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std::is_constant_evaluated(3) C++ Standard Libary std::is_constant_evaluated(3)


std::is_constant_evaluated - std::is_constant_evaluated


Defined in header <type_traits>
constexpr bool is_constant_evaluated() noexcept; (since C++20)

Detects whether the function call occurs within a constant-evaluated context.
Returns true if the evaluation of the call occurs within the evaluation of an
expression or conversion that is manifestly constant-evaluated; otherwise returns

While testing whether initializers of following variables are constant initializers,
compilers may first perform a trial constant evaluation of the initializers:

* variables with reference type or const-qualified integral or enumeration type

* if the initializers are constant expressions, the variables are usable in
constant expressions

* static and thread local variables

* if when all subexpressions of the initializers (including constructor calls
and implicit conversions) are constant expressions, static initialization
is performed, which can be asserted by constinit

It is not recommended to depend on the result in this case.

int y;
const int a = std::is_constant_evaluated() ? y : 1;
// Trial constant evaluation fails. The constant evaluation is discarded.
// Variable a is dynamically initialized with 1

const int b = std::is_constant_evaluated() ? 2 : y;
// Constant evaluation with std::is_constant_evaluation() == true succeeds.
// Variable b is statically initialized with 2



Return value

true if the evaluation of the call occurs within the evaluation of an expression or
conversion that is manifestly constant-evaluated; otherwise false.

Possible implementation

// This implementation requires C++23 if consteval.
constexpr bool is_constant_evaluated() noexcept
if consteval {
return true;
else {
return false;


When directly used as the condition of static_assert declaration or constexpr if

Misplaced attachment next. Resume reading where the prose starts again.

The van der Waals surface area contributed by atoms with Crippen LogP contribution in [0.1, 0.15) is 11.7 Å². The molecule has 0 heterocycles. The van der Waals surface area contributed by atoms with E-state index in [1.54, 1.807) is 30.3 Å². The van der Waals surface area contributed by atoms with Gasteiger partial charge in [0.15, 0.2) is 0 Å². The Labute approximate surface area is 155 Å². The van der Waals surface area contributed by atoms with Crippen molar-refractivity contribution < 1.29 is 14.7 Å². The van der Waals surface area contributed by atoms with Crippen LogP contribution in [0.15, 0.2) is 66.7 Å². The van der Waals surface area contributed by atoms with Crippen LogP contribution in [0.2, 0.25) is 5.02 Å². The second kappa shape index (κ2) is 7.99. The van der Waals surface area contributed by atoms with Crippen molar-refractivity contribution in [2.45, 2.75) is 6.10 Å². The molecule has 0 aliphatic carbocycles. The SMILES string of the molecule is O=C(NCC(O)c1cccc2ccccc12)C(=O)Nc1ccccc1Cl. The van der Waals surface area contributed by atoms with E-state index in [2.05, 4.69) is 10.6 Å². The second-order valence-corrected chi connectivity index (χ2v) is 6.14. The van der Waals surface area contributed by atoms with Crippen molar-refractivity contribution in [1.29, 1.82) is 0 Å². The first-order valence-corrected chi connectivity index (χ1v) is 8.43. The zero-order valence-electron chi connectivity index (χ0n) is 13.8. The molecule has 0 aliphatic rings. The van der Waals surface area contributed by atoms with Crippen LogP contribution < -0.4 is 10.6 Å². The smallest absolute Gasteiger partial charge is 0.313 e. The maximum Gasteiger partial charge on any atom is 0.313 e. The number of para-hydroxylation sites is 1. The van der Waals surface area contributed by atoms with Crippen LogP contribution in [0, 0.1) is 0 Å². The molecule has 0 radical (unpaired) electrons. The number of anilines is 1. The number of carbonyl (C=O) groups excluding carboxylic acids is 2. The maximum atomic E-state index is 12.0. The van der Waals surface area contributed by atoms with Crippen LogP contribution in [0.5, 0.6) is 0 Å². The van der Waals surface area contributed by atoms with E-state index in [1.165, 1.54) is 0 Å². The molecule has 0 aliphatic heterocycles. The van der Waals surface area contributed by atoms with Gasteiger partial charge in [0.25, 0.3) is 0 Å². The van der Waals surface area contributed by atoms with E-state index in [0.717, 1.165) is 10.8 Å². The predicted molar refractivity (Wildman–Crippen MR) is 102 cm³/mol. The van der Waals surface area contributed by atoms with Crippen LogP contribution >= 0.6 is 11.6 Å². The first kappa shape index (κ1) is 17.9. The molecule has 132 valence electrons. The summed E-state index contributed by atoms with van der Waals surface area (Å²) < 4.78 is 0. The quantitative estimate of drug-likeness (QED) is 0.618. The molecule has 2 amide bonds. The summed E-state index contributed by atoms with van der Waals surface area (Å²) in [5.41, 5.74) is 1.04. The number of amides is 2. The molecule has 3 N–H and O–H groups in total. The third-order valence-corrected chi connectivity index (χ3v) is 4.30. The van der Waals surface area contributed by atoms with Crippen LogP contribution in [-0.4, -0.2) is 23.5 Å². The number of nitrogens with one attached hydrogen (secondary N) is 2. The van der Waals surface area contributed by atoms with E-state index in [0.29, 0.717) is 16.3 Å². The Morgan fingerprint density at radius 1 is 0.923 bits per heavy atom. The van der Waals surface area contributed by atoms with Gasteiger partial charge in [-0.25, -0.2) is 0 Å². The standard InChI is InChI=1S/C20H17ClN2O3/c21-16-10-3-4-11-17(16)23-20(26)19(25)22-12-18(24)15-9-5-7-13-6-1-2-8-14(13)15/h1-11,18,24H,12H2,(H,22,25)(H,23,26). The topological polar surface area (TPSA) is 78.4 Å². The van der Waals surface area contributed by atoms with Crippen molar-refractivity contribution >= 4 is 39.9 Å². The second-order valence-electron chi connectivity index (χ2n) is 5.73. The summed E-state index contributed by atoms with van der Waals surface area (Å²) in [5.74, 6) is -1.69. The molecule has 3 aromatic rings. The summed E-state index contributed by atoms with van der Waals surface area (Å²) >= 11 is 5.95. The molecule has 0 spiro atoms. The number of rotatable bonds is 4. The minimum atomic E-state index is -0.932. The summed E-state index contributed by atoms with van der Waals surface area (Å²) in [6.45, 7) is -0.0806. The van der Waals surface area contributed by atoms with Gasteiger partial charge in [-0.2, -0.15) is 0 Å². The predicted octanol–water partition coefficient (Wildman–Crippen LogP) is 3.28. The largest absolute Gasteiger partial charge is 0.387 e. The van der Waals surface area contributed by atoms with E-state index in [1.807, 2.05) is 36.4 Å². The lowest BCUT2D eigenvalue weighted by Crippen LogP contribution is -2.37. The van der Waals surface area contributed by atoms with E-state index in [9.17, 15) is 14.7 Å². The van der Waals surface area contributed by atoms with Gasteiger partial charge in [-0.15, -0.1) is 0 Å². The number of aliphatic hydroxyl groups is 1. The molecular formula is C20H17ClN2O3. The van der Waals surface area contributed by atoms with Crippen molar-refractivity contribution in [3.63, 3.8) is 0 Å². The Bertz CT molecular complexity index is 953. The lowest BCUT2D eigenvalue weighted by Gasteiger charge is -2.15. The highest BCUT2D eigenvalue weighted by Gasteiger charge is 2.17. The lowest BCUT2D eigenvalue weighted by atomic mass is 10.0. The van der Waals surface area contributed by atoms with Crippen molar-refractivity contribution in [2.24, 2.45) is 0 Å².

statement, std::is_constant_evaluated() always returns true.

Because if consteval is absent in C++20, std::is_constant_evaluated is typically
implemented by a compiler extension.

Feature-test macro: __cpp_lib_is_constant_evaluated


// Run this code

#include <type_traits>
#include <cmath>
#include <iostream>

constexpr double power(double b, int x)
if (std::is_constant_evaluated() && !(b == 0.0 && x < 0)) {
// A constant-evaluation context: Use a constexpr-friendly algorithm.
if (x == 0)
return 1.0;
double r = 1.0, p = x > 0 ? b : 1.0 / b;
auto u = unsigned(x > 0 ? x : -x);
while (u != 0) {
if (u & 1) r *= p;
u /= 2;
p *= p;
return r;
} else {
// Let the code generator figure it out.
return std::pow(b, double(x));

int main()
// A constant-expression context
constexpr double kilo = power(10.0, 3);
int n = 3;
// Not a constant expression, because n cannot be converted to an rvalue
// in a constant-expression context
// Equivalent to std::pow(10.0, double(n))
double mucho = power(10.0, n);

std::cout << kilo << " " << mucho << "\n"; // (3)


1000 1000

See also

constexpr specifier(C++11) specifies that the value of a variable or function can be
computed at compile time
specifies that a function is an immediate function, that
consteval specifier(C++20) is, every call to the function must be in a constant
constinit specifier(C++20) asserts that a variable has static initialization, i.e.
zero initialization and constant initialization